I understand that he is pretty demanding of time and attention. Please be patient with him and shower him with love when it’s difficult. In our short time together, I realized what a wonderful person will blossom from this little fragile life. He deserves the best that you can give him every day. Believe it or not, I have learned a lot about life and love from him in ways too numerous to explain. I will always feel connected to him and though the intensity and immediacy of my feelings may fade a long time from now, I will never stop loving and missing him.
All You Can Ever Know,
The Golden State,
My daughter was born just after Thanksgiving, and she has already brought such joy to my life and our family. I have such hopes for her, but it is the daunting reality of any hope worth having that it will never be realized through our actions alone. I know now that she is more than a symbol, her purpose is not to fill some existential need, the answer to a lifelong question. I hold her, even now, and I am overwhelmed by how completely her own she is, with her own future.
Sometimes I still wonder if my life has prepared me to be her father. Has my family history left me with some inadequacy that will become apparent to us? Will she find me lacking? I suppose all parents ask these questions. Whatever I lack, however, I have found that my history has not left me empty-handed. I, too, have a family legacy to share with my child—it stretches back to my beginning, when my birth mother would sing to me, an act of audacious, generous, and loving hope as she anticipated my arrival and our parting. It recalls countless car rides with my grandparents. I have carried it forward with the songs I sing to her mother as we dance, or as we do the dishes.
I sing for my daughter, too. And maybe, in some future moment of need, when she faces the turmoil of adolescent romance, or the confusing transitions of adulthood, or when she is considering what she has to offer a child of her own, she will remember her father, whose arms were always open for her—whose love for her was inexhaustible.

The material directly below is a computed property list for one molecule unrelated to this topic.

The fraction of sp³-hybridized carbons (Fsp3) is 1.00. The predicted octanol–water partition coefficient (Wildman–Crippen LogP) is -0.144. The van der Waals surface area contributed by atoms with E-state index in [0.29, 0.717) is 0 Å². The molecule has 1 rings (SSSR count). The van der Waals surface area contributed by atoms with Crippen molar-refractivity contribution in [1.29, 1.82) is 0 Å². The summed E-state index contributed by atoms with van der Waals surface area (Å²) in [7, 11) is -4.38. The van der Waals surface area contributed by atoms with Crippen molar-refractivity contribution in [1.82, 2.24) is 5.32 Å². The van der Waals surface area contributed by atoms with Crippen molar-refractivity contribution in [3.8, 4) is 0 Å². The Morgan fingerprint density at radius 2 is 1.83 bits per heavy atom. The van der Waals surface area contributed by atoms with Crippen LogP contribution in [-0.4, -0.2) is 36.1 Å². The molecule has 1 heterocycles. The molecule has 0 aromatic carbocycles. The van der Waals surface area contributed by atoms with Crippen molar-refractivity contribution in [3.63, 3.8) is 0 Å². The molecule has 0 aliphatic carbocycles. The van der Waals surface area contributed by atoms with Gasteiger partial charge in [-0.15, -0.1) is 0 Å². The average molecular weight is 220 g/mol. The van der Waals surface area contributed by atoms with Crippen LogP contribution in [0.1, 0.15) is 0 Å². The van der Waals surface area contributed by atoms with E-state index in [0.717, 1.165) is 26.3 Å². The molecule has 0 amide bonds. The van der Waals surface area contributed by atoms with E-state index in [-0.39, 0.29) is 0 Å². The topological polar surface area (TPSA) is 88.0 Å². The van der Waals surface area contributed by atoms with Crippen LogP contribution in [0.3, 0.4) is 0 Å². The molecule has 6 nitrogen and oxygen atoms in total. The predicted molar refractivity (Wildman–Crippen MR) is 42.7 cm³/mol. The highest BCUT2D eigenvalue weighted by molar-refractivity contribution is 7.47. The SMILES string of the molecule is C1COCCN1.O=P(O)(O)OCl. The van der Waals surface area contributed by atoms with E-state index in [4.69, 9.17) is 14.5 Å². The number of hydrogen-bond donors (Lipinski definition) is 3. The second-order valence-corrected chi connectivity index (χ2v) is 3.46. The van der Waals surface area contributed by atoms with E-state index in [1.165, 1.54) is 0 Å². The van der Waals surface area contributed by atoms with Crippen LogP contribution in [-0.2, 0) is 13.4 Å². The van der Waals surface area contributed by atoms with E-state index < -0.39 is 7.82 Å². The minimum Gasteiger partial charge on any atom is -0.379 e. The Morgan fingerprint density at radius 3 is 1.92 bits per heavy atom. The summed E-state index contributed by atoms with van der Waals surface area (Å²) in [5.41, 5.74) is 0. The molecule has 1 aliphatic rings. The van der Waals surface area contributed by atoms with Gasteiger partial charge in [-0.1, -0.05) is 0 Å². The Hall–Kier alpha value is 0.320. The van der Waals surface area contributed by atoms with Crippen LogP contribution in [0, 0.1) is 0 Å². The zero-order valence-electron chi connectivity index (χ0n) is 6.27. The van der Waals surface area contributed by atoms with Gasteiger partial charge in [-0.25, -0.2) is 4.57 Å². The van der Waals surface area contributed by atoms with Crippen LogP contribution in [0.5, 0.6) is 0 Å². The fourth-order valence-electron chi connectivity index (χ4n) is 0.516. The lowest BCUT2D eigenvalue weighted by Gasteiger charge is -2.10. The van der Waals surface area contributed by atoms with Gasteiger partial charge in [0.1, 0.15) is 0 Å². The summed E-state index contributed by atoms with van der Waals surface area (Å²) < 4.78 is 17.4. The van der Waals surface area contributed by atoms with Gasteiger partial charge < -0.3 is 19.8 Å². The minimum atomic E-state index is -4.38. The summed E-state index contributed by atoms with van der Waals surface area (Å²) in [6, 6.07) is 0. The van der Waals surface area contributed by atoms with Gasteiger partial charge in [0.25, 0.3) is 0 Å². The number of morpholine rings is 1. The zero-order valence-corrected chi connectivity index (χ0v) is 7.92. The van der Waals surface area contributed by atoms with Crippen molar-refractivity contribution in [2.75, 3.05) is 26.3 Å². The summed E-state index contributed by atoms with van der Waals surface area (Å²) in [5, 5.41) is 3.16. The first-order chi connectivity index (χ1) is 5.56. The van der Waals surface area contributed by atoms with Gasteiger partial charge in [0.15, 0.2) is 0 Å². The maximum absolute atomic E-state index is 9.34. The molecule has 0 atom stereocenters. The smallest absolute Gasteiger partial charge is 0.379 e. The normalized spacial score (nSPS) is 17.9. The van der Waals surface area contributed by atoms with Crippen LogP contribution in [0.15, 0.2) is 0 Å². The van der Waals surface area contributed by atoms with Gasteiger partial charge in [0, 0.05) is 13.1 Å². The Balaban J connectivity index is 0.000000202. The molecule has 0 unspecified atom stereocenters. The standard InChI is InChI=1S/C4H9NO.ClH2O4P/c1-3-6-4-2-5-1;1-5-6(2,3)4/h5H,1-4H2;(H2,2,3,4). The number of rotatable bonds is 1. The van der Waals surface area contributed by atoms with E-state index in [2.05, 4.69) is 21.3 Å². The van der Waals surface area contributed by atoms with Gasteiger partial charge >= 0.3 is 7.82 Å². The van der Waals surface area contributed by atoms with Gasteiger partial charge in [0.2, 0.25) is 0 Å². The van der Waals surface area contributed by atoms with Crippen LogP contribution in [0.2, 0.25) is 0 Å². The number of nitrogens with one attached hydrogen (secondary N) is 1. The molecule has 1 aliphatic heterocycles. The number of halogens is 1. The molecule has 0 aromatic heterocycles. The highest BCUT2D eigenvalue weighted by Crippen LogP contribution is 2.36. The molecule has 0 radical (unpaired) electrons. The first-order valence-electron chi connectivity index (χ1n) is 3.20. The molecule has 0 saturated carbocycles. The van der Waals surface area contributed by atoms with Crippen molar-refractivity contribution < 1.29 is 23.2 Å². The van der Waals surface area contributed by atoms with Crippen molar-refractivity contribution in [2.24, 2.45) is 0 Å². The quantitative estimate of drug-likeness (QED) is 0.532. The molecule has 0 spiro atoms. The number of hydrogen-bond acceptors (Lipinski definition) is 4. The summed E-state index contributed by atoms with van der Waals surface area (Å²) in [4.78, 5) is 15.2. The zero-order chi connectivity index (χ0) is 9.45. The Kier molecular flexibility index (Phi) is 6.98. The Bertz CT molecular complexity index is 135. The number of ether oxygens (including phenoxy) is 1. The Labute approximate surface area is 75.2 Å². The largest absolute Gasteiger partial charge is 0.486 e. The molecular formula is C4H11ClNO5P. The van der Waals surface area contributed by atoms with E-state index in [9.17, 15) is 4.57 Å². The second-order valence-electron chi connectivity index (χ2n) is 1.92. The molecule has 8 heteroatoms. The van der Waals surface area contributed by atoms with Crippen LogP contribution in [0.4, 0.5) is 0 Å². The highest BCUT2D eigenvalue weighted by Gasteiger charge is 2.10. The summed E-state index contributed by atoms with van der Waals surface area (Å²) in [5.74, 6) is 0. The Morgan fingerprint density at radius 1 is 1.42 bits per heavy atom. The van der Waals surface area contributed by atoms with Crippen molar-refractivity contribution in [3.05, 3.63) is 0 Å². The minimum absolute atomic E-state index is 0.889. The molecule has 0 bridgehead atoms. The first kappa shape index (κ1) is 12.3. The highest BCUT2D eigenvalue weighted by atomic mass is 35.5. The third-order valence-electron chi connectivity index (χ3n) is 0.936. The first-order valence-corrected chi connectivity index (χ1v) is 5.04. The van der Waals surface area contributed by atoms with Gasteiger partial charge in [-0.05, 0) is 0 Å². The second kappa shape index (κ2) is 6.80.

I used to view jealousy as a vice, akin to covetousness and selfishness. But after reading my birth mother’s letter, I no longer think this is true. Not always. There is another kind of jealousy.
I would love to say that I am unreserved in my happiness for you, she wrote to my adoptive parents, but I am very, very jealous. I am jealous of the time you will have with him, the smiles you will see, the trials you will face, the love he will return to you.
I find that I am glad she was jealous. I am glad that her decision cost her something. That it meant something. That I meant something to her.
She had no idea, of course, that just years after adopting me my parents would divorce. Her expectation that my adoption would mean an intact family and a life of relative economic ease was misguided. “To have a child is to court loss”—to open up new horizons of both possibility and disappointment.
But I am still grateful to her, no less than I would be had my adoptive family been exactly as she imagined. All of my possibilities, all of my hopes—including the hope I have for my daughter—were made possible because of her hope. Though she gave me so little of what she wanted to give, in the end, she gave me everything she could.